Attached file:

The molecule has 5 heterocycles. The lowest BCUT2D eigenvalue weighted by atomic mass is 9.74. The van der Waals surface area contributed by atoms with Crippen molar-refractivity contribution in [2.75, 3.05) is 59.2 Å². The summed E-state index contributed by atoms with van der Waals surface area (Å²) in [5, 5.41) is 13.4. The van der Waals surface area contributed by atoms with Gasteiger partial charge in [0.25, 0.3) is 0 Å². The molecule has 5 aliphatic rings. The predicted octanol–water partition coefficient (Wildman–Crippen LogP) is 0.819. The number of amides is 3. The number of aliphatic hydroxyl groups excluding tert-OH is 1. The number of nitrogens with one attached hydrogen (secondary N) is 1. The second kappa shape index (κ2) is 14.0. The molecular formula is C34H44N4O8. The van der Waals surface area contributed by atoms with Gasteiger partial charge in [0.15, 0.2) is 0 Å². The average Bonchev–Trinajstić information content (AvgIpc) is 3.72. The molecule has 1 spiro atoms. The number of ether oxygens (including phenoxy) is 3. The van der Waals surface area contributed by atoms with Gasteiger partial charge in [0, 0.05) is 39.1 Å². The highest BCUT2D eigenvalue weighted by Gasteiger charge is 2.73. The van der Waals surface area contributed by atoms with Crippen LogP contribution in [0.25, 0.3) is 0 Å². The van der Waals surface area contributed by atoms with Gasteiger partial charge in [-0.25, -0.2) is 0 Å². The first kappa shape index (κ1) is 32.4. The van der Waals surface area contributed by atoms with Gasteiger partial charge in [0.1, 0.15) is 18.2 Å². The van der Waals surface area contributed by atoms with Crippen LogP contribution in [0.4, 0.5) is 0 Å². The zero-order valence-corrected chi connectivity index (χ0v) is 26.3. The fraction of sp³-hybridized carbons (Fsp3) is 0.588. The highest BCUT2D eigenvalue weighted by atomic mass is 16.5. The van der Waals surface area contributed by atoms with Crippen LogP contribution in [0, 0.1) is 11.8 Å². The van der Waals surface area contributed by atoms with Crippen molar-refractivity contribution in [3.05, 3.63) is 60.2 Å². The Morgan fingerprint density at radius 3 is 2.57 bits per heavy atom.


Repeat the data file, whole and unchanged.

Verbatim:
The molecule has 5 heterocycles. The lowest BCUT2D eigenvalue weighted by atomic mass is 9.74. The van der Waals surface area contributed by atoms with Crippen molar-refractivity contribution in [2.75, 3.05) is 59.2 Å². The summed E-state index contributed by atoms with van der Waals surface area (Å²) in [5, 5.41) is 13.4. The van der Waals surface area contributed by atoms with Gasteiger partial charge in [0.25, 0.3) is 0 Å². The molecule has 5 aliphatic rings. The predicted octanol–water partition coefficient (Wildman–Crippen LogP) is 0.819. The number of amides is 3. The number of aliphatic hydroxyl groups excluding tert-OH is 1. The number of nitrogens with one attached hydrogen (secondary N) is 1. The second kappa shape index (κ2) is 14.0. The molecular formula is C34H44N4O8. The van der Waals surface area contributed by atoms with Gasteiger partial charge in [0.15, 0.2) is 0 Å². The average Bonchev–Trinajstić information content (AvgIpc) is 3.72. The molecule has 1 spiro atoms. The number of ether oxygens (including phenoxy) is 3. The van der Waals surface area contributed by atoms with Gasteiger partial charge in [0, 0.05) is 39.1 Å². The highest BCUT2D eigenvalue weighted by Gasteiger charge is 2.73. The van der Waals surface area contributed by atoms with Crippen LogP contribution in [0.25, 0.3) is 0 Å². The van der Waals surface area contributed by atoms with Gasteiger partial charge in [-0.25, -0.2) is 0 Å². The first kappa shape index (κ1) is 32.4. The van der Waals surface area contributed by atoms with Gasteiger partial charge in [0.1, 0.15) is 18.2 Å². The van der Waals surface area contributed by atoms with Crippen LogP contribution in [0.4, 0.5) is 0 Å². The zero-order valence-corrected chi connectivity index (χ0v) is 26.3. The fraction of sp³-hybridized carbons (Fsp3) is 0.588. The highest BCUT2D eigenvalue weighted by atomic mass is 16.5. The van der Waals surface area contributed by atoms with Crippen LogP contribution in [0, 0.1) is 11.8 Å². The van der Waals surface area contributed by atoms with Crippen molar-refractivity contribution in [3.05, 3.63) is 60.2 Å². The Morgan fingerprint density at radius 3 is 2.57 bits per heavy atom.